The effect of the amount of gaseous by‐products from small chemical explosions on seismic source signatures is examined. The explosions analyzed in this article were conducted using different types of explosives (ammonium nitrate–fuel oil and Composition B) as a part of the New England Damage Experiment (NEDE) in Barre, Vermont. These explosives have different densities, burn rates, and energy contents per unit mass, and upon detonation they produce different amounts and compositions of gaseous by‐products. The amount of gas products released during the detonation depends on the chemical composition of the explosives as well as on the presence of other compounds in and around the cavity that can vaporize or chemically decompose during the explosion (e.g., water).
Analysis of the NEDE data suggests that the characteristics of the P spectra from these explosions depend on the amount of noncondensable gases released in the cavity during explosive detonation. The low‐frequency amplitudes of the explosion spectra show strong correlation with the amount of gas produced by the explosions, which can be explained by higher steady‐state pressure in the cavity resulting in a larger cavity and subsequently higher static value of the reduced displacement potential. Alternatively, the increase in low‐frequency amplitudes can be due to a longer duration of the source function caused by the late time damage from gas‐driven fracturing. The amplitudes in the high‐frequency band around the corner frequencies (overshoot amplitudes) show a relationship with the trinitrotoluene (TNT)‐equivalent yield and with the heat of the detonation. Thus, based on our dataset, the increase in the low‐frequency amplitudes with the corresponding decrease in overshoot parameter can be explained by the increase of the amount of cavity gas released during the detonation.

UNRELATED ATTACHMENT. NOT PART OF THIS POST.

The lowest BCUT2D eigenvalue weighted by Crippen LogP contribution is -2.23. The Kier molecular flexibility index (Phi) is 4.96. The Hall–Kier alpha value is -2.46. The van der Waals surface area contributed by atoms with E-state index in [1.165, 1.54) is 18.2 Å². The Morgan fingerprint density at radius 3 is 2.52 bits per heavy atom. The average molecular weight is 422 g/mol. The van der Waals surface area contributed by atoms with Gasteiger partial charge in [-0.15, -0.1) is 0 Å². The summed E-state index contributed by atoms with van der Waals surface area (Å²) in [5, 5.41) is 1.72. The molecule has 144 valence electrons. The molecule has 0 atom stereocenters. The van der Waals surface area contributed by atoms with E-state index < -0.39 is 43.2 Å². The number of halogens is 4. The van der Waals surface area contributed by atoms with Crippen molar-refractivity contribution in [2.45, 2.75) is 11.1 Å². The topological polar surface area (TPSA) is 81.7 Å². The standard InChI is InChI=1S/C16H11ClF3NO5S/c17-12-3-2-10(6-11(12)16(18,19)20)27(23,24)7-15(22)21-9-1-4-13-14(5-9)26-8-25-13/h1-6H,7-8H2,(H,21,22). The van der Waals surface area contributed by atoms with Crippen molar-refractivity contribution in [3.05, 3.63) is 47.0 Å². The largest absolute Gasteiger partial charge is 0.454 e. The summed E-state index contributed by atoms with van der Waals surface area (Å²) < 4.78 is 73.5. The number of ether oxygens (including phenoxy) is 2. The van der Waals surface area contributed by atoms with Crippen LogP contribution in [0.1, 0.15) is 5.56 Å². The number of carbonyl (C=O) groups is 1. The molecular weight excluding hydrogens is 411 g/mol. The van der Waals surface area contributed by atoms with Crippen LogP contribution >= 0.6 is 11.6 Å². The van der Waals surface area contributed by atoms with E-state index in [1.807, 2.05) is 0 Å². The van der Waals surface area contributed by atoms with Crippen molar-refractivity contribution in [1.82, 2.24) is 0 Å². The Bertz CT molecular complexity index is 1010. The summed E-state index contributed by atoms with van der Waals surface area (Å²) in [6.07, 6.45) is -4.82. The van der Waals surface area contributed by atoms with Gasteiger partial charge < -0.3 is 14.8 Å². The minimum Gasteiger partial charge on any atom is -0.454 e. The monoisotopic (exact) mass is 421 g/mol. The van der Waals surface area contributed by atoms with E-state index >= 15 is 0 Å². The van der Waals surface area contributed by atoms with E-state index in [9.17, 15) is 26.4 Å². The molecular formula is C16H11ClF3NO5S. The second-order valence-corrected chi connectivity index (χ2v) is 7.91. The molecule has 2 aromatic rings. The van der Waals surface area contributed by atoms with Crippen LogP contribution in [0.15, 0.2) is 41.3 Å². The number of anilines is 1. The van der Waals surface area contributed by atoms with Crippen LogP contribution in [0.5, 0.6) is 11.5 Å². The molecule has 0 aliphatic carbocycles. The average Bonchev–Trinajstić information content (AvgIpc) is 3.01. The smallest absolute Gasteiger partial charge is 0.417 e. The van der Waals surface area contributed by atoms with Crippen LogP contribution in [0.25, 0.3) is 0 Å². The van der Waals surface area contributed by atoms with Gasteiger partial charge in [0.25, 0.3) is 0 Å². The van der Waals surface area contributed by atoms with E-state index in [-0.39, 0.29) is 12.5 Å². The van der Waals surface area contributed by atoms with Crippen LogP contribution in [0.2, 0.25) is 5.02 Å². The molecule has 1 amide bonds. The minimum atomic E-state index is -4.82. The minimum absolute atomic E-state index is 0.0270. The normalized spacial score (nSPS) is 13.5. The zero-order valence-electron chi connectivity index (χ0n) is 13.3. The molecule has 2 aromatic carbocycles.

Online Material: MP4 movies of NEDE1 and NEDE2 explosions.